Trade Reciprocity: Let’s Level the Playing Field

"If the U.S. wants to build reciprocity into our foreign trade, we need to do four things."

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The following article is being presented as an opinion piece.

One of the big questions about American trade policy that has always puzzled me is, why do we think it was good for America to allow all of our trading partners cheap access to all of our markets when they won’t give us the same access?  

Table 1 shows that our competitors have tariffs and Value Added Taxes (VATS) that range from 9.2 percent to 26.9 percent, when the U.S. has no VAT and a  3.4 percent average tariff.

COUNTRY                TARIFF                      VAT                TOTAL%       U.S. Deficit ($billions)                                                                                                           

Canada                      4.2                               5                     9.2%               -11.6

China                         9.9                               17                   26.9%             -253

France                        5.1                               20                  25.1%             -12.1

Germany                    5.1                               19                  24.1%             -46.2

Italy                             5.1                               22                  27.1%             -22.6

Japan                         4                                  8                     12%                -42.8

Mexico                       7.1                               16                  23.1%             -92.2

South Korea  `           13.9                            10                   23.9%             -19.3

Spain                         5.1                               21                   26.1%

United Kingdom       5.1                               20                  25.1% 

United States            3.4                               0                    3.5%

Source: Coalition for a Prosperous America

Is this really free trade when all of our competitors get to have high tariffs and value added taxes? In a 1986 article in The Folly of Free Trade by John Culbertson, he said, ”We have elevated the economic theory of free trade to the status of a national theology, and we allow its simple dictums as if they were immutable laws." Well, it is still true today, but I think there are many fallacies and when you examine it closely it doesn’t match up to the bold claims of the free-trade economists.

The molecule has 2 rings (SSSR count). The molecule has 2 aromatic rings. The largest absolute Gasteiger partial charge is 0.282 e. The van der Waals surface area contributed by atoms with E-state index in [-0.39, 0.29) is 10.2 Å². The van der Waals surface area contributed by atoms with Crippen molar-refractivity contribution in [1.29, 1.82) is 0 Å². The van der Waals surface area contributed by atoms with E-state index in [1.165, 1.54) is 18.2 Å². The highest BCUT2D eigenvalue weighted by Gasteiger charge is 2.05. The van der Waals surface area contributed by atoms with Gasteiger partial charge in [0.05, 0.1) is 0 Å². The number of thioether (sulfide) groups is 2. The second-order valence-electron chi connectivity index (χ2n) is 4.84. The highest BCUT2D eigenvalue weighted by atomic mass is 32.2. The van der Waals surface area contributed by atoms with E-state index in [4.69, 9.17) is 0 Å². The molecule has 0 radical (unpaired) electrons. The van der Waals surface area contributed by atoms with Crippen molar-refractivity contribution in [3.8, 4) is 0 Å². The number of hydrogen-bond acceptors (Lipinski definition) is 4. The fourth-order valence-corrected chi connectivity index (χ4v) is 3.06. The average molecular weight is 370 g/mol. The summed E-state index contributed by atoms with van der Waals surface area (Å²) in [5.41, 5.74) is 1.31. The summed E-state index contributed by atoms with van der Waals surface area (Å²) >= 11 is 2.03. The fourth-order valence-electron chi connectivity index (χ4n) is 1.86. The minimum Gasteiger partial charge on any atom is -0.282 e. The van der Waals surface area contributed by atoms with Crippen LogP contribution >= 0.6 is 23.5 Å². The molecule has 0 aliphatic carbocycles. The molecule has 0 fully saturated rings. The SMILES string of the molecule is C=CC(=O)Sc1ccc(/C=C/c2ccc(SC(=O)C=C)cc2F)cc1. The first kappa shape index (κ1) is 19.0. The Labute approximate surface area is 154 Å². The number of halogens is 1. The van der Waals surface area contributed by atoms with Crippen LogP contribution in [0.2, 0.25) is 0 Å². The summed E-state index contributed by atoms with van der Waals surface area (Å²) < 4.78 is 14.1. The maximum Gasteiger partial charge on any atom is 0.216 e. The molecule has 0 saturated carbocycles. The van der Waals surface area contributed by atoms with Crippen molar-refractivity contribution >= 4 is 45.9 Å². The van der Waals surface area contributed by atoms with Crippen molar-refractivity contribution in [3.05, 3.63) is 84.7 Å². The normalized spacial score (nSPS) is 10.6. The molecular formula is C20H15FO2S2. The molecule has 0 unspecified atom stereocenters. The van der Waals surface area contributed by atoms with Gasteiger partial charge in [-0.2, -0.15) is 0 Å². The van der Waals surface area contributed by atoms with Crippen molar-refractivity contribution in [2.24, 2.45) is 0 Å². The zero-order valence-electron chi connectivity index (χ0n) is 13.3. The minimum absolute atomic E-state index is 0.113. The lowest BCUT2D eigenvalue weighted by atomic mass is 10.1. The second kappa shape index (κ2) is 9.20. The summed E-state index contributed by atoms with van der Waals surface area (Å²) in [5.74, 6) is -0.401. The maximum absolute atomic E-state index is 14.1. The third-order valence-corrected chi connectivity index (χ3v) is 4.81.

A more practical summary of free trade is described by former U.S. Ambassador  Robert Lighthizer, who, as the U.S. Trade Representative, was out on the economic front lines of our trade problems for many years. Lighthizer wrote an op-ed piece for the Economist magazine. Here is a brief summary of some of Lighthizers primary points:

  • The U.S. is now the largest importer in the world,  which has caused us to also be the world’s largest debtor nation.
  • The purchase of securities like stocks, corporate bonds, and Treasury bonds makes for greater demand for dollar assets, thus driving up the strength of the dollar.
  • Wall Street loves a strong dollar because it means more sales of stocks and bonds, but the strong dollar is at the heart of the trade deficit problem.
  • Our ongoing trade deficits have shipped trillions of wealth to foreign countries in return for foreign goods, and our foreign competitors use the money to purchase our assets and debt instruments. 
  • Lighthizer said “in a real sense America is trading ownership of its productive assets and economic future for short term consumption."

The Solution - Reciprocity